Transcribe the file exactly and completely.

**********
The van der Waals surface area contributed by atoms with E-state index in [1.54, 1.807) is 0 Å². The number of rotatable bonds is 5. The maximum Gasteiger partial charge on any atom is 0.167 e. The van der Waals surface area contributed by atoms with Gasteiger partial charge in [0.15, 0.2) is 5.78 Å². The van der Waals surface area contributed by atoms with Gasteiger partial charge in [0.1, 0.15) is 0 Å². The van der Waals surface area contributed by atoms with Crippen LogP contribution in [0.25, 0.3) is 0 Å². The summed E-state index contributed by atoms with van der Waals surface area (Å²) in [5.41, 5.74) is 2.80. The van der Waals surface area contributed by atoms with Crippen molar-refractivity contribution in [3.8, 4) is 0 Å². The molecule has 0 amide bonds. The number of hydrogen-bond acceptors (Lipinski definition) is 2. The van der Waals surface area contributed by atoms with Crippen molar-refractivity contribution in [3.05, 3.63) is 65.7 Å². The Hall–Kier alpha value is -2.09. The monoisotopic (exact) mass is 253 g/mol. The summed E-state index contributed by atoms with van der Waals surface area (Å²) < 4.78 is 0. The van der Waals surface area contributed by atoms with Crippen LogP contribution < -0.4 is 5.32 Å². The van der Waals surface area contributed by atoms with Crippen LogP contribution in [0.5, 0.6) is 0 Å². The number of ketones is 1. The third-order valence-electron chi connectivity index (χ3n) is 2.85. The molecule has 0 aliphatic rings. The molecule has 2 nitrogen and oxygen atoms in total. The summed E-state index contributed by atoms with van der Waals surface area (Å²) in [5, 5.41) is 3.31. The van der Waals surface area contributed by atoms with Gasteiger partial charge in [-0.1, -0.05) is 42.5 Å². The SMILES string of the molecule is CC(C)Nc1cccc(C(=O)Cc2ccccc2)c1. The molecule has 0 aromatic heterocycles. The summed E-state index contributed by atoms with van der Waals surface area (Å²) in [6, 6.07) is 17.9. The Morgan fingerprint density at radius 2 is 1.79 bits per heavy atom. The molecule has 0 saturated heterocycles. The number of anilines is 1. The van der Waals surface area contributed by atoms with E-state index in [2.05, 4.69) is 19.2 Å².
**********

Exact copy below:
The van der Waals surface area contributed by atoms with E-state index in [1.54, 1.807) is 0 Å². The number of rotatable bonds is 5. The maximum Gasteiger partial charge on any atom is 0.167 e. The van der Waals surface area contributed by atoms with Gasteiger partial charge in [0.15, 0.2) is 5.78 Å². The van der Waals surface area contributed by atoms with Gasteiger partial charge in [0.1, 0.15) is 0 Å². The van der Waals surface area contributed by atoms with Crippen LogP contribution in [0.25, 0.3) is 0 Å². The summed E-state index contributed by atoms with van der Waals surface area (Å²) in [5.41, 5.74) is 2.80. The van der Waals surface area contributed by atoms with Crippen molar-refractivity contribution in [3.8, 4) is 0 Å². The molecule has 0 amide bonds. The number of hydrogen-bond acceptors (Lipinski definition) is 2. The van der Waals surface area contributed by atoms with Crippen molar-refractivity contribution in [3.05, 3.63) is 65.7 Å². The Hall–Kier alpha value is -2.09. The monoisotopic (exact) mass is 253 g/mol. The summed E-state index contributed by atoms with van der Waals surface area (Å²) < 4.78 is 0. The van der Waals surface area contributed by atoms with Crippen LogP contribution < -0.4 is 5.32 Å². The van der Waals surface area contributed by atoms with Crippen LogP contribution in [0.5, 0.6) is 0 Å². The number of ketones is 1. The third-order valence-electron chi connectivity index (χ3n) is 2.85. The molecule has 0 aliphatic rings. The molecule has 2 nitrogen and oxygen atoms in total. The summed E-state index contributed by atoms with van der Waals surface area (Å²) in [5, 5.41) is 3.31. The van der Waals surface area contributed by atoms with Gasteiger partial charge in [-0.1, -0.05) is 42.5 Å². The SMILES string of the molecule is CC(C)Nc1cccc(C(=O)Cc2ccccc2)c1. The molecule has 0 aromatic heterocycles. The summed E-state index contributed by atoms with van der Waals surface area (Å²) in [6, 6.07) is 17.9. The Morgan fingerprint density at radius 2 is 1.79 bits per heavy atom. The molecule has 0 saturated heterocycles. The number of anilines is 1. The van der Waals surface area contributed by atoms with E-state index in [2.05, 4.69) is 19.2 Å².